Alcohol's influence on requisites for HIV-risk reduction

Date of Award


Degree Type


Degree Name

Doctor of Philosophy (PhD)




Michael P. Carey


immune deficiency, sexual behavior, Psychotherapy, Public health, Behaviorial sciences

Subject Categories

Health Psychology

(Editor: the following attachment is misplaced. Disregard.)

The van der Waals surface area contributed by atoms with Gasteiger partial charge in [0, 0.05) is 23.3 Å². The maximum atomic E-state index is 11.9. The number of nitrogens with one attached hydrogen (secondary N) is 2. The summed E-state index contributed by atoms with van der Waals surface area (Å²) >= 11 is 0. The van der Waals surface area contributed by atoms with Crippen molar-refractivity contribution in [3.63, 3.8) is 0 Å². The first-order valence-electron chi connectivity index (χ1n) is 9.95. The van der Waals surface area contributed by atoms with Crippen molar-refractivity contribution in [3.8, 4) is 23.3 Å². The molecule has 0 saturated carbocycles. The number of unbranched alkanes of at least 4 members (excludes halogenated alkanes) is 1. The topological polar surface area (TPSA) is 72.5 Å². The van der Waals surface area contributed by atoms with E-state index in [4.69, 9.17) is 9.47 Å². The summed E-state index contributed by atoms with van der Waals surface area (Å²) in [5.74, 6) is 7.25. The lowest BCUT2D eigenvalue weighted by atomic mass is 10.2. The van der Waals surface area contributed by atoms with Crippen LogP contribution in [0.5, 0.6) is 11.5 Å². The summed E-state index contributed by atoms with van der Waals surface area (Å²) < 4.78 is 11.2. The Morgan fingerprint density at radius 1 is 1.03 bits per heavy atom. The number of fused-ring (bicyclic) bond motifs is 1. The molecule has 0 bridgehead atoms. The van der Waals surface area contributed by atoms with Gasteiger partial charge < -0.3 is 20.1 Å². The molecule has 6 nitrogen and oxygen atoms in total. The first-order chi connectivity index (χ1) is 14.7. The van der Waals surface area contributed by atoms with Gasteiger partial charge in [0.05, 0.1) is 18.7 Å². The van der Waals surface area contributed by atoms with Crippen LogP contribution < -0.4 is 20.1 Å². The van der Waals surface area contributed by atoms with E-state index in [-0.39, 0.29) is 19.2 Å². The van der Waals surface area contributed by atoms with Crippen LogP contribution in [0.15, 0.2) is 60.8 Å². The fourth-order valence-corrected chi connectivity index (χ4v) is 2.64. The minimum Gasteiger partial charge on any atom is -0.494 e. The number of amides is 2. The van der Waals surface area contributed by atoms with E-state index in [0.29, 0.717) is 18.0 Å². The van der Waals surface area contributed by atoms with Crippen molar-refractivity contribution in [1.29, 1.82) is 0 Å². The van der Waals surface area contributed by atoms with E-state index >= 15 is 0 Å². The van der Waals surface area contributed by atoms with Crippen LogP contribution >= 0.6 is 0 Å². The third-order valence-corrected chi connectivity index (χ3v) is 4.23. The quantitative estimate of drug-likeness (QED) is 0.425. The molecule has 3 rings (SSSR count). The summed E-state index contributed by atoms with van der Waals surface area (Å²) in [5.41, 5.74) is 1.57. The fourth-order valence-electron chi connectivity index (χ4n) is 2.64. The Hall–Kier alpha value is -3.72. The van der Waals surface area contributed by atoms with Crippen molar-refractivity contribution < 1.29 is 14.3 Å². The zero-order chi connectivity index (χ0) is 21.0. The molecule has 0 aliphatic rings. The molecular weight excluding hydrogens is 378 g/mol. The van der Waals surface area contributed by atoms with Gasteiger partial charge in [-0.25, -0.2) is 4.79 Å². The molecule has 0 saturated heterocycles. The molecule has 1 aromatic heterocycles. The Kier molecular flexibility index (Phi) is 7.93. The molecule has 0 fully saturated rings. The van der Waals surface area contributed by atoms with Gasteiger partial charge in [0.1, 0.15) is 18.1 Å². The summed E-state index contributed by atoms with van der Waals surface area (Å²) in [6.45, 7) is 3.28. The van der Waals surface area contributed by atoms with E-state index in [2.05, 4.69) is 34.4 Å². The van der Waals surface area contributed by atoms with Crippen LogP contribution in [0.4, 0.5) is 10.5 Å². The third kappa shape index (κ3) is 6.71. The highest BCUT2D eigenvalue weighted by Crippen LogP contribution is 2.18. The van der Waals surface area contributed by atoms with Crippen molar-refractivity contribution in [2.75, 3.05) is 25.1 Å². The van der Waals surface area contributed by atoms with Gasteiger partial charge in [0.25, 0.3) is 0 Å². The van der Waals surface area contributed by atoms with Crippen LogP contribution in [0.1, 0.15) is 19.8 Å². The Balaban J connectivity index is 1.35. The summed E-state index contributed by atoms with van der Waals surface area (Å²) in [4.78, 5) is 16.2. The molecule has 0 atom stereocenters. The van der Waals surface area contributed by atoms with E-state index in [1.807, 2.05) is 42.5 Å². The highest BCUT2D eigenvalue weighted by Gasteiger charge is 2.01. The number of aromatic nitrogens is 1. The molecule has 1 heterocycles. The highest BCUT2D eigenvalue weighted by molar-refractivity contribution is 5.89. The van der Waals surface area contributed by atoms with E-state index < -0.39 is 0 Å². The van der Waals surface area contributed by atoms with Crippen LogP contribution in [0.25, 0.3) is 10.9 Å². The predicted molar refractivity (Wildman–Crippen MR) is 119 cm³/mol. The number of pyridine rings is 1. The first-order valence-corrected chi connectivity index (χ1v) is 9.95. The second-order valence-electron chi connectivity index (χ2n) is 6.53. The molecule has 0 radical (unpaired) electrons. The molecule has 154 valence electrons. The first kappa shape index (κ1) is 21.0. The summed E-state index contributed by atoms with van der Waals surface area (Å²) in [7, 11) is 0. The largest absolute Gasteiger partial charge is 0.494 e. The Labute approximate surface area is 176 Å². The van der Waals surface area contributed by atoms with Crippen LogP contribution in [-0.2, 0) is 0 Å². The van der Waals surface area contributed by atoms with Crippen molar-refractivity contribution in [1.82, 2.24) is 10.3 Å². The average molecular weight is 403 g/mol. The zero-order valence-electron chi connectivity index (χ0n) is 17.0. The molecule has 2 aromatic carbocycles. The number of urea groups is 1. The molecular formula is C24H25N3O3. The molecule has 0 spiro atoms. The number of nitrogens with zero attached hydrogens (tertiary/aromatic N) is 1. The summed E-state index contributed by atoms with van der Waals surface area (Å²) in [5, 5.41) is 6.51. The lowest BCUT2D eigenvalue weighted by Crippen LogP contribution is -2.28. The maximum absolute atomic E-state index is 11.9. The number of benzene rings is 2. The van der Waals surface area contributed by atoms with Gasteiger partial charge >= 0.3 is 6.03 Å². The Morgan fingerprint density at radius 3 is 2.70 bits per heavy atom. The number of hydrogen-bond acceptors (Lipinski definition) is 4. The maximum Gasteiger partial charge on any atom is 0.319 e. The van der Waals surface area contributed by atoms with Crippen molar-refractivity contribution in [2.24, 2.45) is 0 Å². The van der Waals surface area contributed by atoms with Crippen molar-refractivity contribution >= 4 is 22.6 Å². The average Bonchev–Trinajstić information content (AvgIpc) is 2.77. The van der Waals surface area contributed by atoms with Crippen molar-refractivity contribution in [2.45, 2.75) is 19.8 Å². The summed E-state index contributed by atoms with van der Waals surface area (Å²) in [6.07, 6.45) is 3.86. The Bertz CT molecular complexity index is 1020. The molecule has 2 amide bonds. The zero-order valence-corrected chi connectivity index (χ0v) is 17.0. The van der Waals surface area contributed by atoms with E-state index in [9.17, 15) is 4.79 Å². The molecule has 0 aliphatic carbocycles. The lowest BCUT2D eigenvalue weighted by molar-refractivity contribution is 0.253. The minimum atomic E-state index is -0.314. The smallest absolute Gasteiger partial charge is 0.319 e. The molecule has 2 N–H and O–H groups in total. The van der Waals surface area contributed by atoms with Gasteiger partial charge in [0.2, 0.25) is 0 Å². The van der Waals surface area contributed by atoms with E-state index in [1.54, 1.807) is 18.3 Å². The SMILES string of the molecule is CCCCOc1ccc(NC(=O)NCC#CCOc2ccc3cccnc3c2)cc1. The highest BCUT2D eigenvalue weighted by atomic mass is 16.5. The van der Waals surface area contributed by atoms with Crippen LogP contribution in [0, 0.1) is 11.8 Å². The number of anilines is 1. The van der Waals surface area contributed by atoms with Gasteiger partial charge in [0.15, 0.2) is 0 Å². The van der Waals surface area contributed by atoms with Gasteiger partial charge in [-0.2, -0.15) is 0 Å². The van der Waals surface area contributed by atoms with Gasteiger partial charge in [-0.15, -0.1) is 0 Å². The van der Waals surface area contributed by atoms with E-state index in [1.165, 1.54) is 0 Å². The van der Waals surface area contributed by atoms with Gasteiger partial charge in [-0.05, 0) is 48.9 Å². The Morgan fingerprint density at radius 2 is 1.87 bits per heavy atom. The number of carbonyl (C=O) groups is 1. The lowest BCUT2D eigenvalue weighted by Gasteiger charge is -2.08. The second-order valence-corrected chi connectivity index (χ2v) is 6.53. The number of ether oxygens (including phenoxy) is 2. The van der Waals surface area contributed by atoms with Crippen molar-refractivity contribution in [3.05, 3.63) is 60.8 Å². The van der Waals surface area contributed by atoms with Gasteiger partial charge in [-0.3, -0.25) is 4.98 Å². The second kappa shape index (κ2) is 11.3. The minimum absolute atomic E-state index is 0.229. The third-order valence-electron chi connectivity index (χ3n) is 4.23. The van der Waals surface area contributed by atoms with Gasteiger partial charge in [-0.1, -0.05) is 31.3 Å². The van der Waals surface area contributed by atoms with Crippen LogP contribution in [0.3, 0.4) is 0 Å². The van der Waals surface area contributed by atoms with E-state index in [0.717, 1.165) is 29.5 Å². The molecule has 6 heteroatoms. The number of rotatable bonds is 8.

Previous research has suggested that acute consumption of alcohol may influence subsequent sexual choices. However, this correlational evidence is equivocal. As behavioral prevention of unprotected intercourse remains the primary strategy to curb HIV transmission, understanding the potential role of alcohol as a situational barrier to safer sexual behavior is important to guide effective prevention messages. The first goal of this study was to assess motivation and behavioral skill to negotiate for condom use among 60 men assigned to either a no-alcohol (sober), placebo, or alcohol condition. The second goal was to examine, in hierarchical regression analyses, the influence of dispositional factors and situational influences as predictors of participants' post-drinking attitudes and behavioral skills. Following the experimental manipulation, participants completed a condom attitude measure and responded to audiotaped prompts in role-play scenarios where unsafe sex was proposed. Consistent with predictions, participants in the placebo and alcohol conditions demonstrated poorer skill to negotiate for condom use, relative to sober controls; however, there was not a significant difference between the placebo and alcohol group. Regarding condom attitudes, contrary to predictions, a main effect for condition did not emerge. However, follow-up analyses indicated that participants with stronger sex-related alcohol expectancies endorsed less favorable condom attitudes, and this pattern was evident only in the placebo and alcohol conditions, where alcohol expectancies were mobilized. In regression analyses, experimental condition and the interaction of alcohol expectancies and condition accounted for unique variance beyond variance explained by baseline predictors. These findings provide important experimental evidence about the role of alcohol expectancies in risky sexual behavior.